We Need to Learn to Say “And” Instead of “But”

Originally published on BullShitlst on December 24, 2016 By Nicole Francesca.

A practice for the gray areas

In Dialectical Behavioral Therapy, a “dialectic” refers to the idea of two truths being true simultaneously, even if they seem to oppose one another. It’s a practice in removing ourselves from black-and-white, either-or thinking, which is one of the greatest limiting factors in our collective ability to grow. We’re so used to seeing things as one-or-the-other and never as both-at-once that we unconsciously choose a side and live there. It needn’t be so. It’s not an easy transition always, but here’s the trick that I learned this first year in grad school to become a clinical social worker (which is a long way to say “therapist”):

Whenever you’re about to say “but,” replace it with “and,” or “and it is also true that.”

Fair warning: everyone that is very used to standing at the either-or edge of the both-and lake will not be amused by your commitment to swimming. They may have never even heard of such an outrageous idea, as I had not, of allowing both things to be true at once.

And for good reason. How can we rectify something good as also having bad elements, and vice versa? That makes the black-and-white territory quite gray indeed, and, my friends, we are fucking terrified as a people of the gray area.

It means we have to dig deeper to figure out how we feel about things, what our actual motivations are. The gray area removes the ease of simply choosing a side and leaving it at that. The other factor is this: anyone who has been on the receiving end of a “this truth, but this truth” knows that anything before the “but” is lost to oblivion forever.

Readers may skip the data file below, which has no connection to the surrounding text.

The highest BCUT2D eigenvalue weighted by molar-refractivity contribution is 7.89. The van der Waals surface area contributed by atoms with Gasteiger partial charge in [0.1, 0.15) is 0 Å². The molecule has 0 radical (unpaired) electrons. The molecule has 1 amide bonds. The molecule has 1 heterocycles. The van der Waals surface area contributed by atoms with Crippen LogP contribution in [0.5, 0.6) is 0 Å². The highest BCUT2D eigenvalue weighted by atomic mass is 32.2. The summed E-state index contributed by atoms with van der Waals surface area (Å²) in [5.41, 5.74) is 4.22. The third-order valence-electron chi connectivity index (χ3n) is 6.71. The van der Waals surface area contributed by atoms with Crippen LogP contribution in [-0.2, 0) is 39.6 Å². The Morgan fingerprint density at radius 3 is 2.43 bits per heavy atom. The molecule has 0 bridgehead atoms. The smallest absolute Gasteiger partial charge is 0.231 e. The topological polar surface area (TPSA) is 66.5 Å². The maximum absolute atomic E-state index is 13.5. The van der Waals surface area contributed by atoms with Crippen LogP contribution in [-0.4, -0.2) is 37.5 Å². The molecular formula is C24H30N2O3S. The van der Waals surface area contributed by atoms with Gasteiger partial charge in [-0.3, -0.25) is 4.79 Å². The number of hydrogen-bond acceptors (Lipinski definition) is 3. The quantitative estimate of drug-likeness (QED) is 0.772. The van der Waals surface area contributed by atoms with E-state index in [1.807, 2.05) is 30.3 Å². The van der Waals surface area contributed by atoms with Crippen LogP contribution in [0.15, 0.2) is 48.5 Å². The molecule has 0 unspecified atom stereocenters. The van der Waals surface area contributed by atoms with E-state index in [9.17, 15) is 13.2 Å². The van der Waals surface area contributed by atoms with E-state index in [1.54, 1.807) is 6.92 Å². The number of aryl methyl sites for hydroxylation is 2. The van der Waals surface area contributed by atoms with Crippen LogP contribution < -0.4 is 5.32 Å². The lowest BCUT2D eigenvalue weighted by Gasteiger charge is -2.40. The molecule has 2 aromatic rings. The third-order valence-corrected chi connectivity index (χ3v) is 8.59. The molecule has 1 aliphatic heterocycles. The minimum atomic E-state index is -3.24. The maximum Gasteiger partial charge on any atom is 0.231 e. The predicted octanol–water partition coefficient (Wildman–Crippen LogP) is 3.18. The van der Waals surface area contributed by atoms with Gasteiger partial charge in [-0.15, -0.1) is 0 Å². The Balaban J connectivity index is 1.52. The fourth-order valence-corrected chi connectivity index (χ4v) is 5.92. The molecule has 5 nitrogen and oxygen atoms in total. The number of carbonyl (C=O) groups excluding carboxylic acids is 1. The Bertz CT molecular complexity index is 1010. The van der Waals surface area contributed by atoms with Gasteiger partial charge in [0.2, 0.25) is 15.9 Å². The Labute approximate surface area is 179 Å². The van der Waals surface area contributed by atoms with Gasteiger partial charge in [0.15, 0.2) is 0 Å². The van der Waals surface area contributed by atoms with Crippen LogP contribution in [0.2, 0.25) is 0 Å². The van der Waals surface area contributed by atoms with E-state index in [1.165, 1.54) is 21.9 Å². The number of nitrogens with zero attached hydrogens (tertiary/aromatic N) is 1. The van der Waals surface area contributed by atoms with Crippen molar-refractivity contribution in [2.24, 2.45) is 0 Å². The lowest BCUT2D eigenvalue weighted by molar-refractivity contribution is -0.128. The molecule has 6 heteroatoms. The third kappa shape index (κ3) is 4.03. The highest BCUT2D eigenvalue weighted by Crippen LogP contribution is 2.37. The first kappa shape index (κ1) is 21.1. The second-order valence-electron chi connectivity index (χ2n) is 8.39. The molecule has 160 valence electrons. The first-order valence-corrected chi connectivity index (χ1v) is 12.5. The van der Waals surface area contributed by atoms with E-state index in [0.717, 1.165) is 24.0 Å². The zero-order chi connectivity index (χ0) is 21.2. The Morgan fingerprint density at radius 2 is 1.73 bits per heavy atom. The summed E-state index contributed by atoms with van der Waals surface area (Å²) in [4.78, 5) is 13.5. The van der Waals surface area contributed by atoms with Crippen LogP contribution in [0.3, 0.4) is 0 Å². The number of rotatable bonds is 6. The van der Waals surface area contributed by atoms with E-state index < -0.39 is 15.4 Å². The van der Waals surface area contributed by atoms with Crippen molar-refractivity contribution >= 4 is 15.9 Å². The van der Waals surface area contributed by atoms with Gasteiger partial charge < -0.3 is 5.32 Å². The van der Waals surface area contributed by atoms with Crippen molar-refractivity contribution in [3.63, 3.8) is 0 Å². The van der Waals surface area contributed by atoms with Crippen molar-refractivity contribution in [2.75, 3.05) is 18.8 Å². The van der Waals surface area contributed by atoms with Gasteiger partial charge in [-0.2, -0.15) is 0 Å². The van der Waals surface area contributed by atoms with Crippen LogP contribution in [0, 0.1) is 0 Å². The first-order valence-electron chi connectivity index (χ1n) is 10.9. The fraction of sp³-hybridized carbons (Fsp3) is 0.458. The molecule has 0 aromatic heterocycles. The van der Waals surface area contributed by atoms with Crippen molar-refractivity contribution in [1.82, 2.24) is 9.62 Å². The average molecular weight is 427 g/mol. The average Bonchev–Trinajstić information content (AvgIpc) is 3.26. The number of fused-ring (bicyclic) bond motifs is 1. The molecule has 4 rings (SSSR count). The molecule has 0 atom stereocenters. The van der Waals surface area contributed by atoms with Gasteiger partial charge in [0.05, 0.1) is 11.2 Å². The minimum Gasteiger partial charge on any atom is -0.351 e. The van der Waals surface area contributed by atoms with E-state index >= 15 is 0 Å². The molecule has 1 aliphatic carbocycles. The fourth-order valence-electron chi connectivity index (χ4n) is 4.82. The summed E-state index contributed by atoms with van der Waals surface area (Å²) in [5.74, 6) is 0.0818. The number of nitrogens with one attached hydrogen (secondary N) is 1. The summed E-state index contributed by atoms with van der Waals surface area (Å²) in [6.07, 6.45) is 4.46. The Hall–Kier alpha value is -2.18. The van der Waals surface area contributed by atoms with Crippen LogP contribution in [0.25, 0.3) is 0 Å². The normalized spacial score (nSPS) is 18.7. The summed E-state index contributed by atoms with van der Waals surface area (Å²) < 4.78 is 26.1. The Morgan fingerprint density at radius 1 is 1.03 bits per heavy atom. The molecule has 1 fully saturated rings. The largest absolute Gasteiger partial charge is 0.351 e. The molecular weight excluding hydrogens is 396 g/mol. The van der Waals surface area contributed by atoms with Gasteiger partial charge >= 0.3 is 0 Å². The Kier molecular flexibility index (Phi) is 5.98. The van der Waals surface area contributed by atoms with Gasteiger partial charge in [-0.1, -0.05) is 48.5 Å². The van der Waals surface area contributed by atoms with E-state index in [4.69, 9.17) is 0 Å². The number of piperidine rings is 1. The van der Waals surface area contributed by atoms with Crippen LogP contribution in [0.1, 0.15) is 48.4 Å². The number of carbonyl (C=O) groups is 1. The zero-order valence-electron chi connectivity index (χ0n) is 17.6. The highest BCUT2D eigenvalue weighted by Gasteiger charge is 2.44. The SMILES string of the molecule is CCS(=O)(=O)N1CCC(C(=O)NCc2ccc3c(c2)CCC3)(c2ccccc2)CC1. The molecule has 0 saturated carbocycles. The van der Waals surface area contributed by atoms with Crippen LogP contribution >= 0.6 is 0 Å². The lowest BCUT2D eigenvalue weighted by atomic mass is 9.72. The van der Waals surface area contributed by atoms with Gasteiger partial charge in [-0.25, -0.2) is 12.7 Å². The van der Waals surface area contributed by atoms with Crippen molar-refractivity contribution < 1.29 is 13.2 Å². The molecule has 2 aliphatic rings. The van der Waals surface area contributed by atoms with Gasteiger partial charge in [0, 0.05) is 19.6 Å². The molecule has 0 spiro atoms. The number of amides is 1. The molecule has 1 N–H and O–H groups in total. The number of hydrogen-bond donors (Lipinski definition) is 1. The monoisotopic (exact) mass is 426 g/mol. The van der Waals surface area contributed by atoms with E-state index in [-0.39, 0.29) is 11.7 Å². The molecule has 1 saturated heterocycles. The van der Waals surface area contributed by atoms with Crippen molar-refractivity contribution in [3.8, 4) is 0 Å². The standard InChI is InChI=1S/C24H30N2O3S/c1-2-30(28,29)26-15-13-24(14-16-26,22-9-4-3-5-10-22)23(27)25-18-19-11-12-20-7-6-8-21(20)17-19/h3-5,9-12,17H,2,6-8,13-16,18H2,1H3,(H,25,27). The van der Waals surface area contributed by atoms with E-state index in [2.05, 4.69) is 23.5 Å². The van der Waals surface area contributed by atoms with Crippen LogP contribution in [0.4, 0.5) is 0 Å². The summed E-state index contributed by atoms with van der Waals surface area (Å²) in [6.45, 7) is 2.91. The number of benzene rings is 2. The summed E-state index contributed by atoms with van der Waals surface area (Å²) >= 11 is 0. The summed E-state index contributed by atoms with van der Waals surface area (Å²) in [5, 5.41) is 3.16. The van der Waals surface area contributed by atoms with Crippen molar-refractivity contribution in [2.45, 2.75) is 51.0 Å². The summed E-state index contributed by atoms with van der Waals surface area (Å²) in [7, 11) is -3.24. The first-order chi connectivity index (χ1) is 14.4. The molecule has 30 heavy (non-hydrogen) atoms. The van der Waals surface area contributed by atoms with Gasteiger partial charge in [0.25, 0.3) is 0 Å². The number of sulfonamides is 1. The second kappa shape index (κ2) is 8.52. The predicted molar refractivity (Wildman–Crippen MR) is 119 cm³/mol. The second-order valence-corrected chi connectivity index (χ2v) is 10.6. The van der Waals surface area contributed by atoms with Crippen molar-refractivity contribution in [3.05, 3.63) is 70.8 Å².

I love you, but I can’t stay.
See how that works? We can’t even hear the shit before the “but,” and for good reason. “But” ends dialogue. It says, “the first truth is not nearly as important as the second truth.” Turning it into, “I love you, and I can’t stay,” opens a door for exploration, and values the first truth just as much as the second.

I encourage you to give it a try, and I’m going to give you some examples from my own life, because it took me a good while to commit to the both-and—and now I’m sold for life.

I am angry at the state of the world, and it is also true that I am in love with every small beautiful moment of each day.

I am confident, and sensitive.

Fully experiencing grief is the only way to move through it, and it is also true that grief hurts in ways that tear apart the very soul.

Being poor has made me resourceful beyond measure, and it is also true that poverty fucking sucks.

I’m the only one that can repair the damage incurred to me, without my consent, during my childhood, and it is also true that that’s really unfair.

The difference in how the statements feel when you remove the “but” has a palpable feel to me. Do they for you? It allows the reality of pain to exist without denying the reality of responsibility, or the reality of what seems to oppose the pain. It allows us some small measure of liberation without losing accountability.

The binary of either-or is a lie. As humans, we’re meant to swim in the both-and lake, and explore the deeper-than-surface shit. Joy can include grief, and pain can include beauty. It often does, without us even realizing it.

Side Note: I also want to make note that this can be used by people with nefarious intent and it’s important to be able to recognize that. Any tool for healing will be twisted as tool for control by those who need control, even if they don’t realize they desperately need it. For example:

“I hurt you, and my love for your made me do it.”

Be always sure to listen to exactly whom is taking responsibility for the gray area in which they wade.

Find out more at www.thewildfrancesca.com & on Instagram & the Facebook

For a new publication at the intersection of witchery + social equity, check out Witches Rise here on Medium

Thanks for reading!

Comments are closed.